The National Library’s Map collections include extensive holdings relating to Dumfries and Galloway, including many pre-Ordnance Survey maps and estate plans. The National Library has collaborated with the Dumfries Archival Mapping Project (DAMP) to help make such maps available for educational, cultural and general interest purposes – https://geo.nls.uk/maps/damp.html
There are several newspaper databases which are available through the eResources which offer full text of historical copies of many of the newspapers to have been published in the region:-https://auth.nls.uk/eresources/browse/subject/99
For example, the British Newspaper Archive includes issues from the likes of the Dumfries and Galloway Standard; Annandale Observer and Advertiser; Eskdale and Liddesdale Advertiser; Galloway News and Kirkcudbrightshire Advertiser; and the Galloway Gazette.
Apparently still the place to be on a Saturday night out in Dumfries, the Hole I’ The Wa’ Inn is one of the town’s oldest drinking establishments, having first opened in 1620:-
At one time the Inn sat on a lane – the Mid Row – which ran parallel to the town’s High Street but the expansion of surrounding buildings mean that it is now accessed from a narrow close off the High Street, hence it’s name. As with many public houses, the Inn used its associations with Robert Burns as a marketing tool, as reflected in this advertisement which appeared in the Dumfries and District Post Office Directory (general, street, and trade directory), for 1911 and 1912:- https://digital.nls.uk/directories/browse/archive/85537680.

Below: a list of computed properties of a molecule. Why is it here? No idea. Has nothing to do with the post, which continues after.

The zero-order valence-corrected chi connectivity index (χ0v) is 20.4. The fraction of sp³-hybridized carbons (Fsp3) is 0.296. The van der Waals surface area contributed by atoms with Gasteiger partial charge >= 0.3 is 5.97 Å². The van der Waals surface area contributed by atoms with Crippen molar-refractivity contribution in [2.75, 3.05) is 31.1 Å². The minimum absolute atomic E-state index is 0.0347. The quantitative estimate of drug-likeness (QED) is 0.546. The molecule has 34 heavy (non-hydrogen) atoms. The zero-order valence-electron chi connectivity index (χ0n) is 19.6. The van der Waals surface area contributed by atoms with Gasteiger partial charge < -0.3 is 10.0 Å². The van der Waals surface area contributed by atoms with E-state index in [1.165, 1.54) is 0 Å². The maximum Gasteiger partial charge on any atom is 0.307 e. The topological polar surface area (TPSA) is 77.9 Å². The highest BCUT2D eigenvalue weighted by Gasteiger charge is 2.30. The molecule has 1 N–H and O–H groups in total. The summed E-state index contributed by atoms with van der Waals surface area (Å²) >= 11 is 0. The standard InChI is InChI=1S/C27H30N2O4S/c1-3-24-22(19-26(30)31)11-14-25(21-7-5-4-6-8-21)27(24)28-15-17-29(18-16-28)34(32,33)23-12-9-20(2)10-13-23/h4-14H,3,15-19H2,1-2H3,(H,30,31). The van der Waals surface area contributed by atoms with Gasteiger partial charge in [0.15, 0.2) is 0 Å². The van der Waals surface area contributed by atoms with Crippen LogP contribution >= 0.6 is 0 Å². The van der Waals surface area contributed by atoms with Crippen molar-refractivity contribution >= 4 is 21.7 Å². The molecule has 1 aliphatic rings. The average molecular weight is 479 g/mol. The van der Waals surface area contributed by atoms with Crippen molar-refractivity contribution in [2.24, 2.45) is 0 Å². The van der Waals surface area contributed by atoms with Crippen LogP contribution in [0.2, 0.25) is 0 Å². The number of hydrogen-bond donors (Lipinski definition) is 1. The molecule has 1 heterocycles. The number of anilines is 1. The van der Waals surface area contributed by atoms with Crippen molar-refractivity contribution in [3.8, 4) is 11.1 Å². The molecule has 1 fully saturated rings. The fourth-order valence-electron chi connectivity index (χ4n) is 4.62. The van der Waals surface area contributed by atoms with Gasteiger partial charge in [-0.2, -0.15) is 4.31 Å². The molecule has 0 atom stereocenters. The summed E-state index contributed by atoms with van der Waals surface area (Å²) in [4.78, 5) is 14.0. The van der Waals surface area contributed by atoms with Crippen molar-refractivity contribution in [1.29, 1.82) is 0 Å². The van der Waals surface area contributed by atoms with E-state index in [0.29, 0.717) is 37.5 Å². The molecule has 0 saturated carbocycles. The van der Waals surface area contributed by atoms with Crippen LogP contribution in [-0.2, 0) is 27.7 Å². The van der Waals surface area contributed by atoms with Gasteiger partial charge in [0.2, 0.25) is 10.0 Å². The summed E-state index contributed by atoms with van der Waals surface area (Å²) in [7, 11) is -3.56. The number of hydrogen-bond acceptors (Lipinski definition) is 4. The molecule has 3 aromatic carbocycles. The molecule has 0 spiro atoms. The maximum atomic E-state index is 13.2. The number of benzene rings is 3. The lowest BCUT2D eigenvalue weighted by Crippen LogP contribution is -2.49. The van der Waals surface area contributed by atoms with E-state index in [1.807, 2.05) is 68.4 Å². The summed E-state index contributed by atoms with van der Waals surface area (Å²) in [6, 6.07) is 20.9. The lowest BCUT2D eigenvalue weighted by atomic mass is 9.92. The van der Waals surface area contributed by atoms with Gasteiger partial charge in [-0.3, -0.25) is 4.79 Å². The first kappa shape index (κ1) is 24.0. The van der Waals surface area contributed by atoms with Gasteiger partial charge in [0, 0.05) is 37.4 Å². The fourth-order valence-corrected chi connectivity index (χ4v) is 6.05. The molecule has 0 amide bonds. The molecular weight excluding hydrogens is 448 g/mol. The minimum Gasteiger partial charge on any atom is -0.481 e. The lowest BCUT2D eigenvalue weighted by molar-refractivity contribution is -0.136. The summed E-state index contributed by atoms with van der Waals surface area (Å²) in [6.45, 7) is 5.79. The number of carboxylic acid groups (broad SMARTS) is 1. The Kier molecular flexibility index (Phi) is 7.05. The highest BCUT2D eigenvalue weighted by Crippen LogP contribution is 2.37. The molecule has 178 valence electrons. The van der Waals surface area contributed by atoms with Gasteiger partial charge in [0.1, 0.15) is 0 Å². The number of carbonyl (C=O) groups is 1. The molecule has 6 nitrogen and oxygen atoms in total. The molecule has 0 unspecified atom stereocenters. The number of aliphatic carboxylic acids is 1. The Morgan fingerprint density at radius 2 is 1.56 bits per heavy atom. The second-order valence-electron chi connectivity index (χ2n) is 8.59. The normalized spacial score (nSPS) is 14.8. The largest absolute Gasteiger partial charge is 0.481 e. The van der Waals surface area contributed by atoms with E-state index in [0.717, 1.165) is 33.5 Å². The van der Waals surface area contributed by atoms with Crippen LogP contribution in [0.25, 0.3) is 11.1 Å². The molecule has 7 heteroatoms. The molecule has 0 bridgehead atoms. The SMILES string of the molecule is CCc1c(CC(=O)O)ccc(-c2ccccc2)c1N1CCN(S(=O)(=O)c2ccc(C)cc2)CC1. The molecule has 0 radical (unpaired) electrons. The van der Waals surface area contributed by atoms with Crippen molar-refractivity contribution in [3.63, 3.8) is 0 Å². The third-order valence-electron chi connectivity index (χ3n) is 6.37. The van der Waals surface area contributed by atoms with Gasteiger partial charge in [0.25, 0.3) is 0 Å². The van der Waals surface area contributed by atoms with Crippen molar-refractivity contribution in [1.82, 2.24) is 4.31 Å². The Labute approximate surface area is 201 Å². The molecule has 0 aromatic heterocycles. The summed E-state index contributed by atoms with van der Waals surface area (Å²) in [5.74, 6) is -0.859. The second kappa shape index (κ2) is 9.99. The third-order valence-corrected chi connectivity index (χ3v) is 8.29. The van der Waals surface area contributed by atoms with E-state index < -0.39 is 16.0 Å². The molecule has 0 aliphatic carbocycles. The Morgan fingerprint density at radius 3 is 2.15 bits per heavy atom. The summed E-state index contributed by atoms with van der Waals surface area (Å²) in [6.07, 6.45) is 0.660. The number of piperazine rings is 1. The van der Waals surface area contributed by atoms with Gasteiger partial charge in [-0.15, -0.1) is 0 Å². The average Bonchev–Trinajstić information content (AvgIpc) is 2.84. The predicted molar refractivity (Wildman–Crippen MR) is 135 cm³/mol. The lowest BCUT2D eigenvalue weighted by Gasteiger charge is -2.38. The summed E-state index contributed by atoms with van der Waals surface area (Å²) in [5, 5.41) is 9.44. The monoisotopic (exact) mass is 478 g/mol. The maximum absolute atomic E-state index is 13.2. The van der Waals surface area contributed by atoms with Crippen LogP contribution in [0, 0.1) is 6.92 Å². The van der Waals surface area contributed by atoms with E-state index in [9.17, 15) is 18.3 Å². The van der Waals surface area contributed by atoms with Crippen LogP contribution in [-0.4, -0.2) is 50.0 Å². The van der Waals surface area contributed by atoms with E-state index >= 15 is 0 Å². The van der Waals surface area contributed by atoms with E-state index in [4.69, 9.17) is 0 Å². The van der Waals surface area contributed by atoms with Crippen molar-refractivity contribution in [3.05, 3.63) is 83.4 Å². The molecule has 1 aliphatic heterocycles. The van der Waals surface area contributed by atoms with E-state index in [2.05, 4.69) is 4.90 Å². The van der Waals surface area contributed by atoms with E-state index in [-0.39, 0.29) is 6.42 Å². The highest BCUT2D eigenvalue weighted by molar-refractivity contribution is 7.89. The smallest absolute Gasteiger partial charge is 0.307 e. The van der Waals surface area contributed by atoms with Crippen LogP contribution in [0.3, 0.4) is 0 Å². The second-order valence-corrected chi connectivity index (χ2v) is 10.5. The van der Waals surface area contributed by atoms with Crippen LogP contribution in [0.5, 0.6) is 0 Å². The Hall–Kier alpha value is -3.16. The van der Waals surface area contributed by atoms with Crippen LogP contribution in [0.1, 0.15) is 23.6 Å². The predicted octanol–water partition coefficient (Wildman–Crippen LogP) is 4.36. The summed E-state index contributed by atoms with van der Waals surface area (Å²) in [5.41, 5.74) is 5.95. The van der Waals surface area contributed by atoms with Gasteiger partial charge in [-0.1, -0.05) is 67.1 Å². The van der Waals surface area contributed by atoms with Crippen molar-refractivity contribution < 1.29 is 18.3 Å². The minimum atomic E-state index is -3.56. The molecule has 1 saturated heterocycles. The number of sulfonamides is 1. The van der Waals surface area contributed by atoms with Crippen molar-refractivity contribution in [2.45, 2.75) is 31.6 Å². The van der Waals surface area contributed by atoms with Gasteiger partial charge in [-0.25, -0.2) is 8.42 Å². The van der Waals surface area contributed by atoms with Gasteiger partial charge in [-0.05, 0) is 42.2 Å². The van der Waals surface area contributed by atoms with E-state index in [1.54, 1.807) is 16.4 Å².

The Inn’s “Repository of Burns Relics” apparently included “his original honorary Burgess Ticket presented by the Royal Burgh of Dumfries to him” in 1787; autographed songs and letters; as well as “part of his household effects”.
Though born at 14 India Street, Edinburgh, James Clerk Maxwell spent much of his life at his family’s Dumfriesshire home, Glenlair House near the village of Corsock. Considered to be the father of modern physics, Maxwell’s contribution to science has long been recognised in professional circles, but in recent years he has received more recognition from the wider public and, as such, was voted Scotland’s top scientist in an online poll for the National Library:-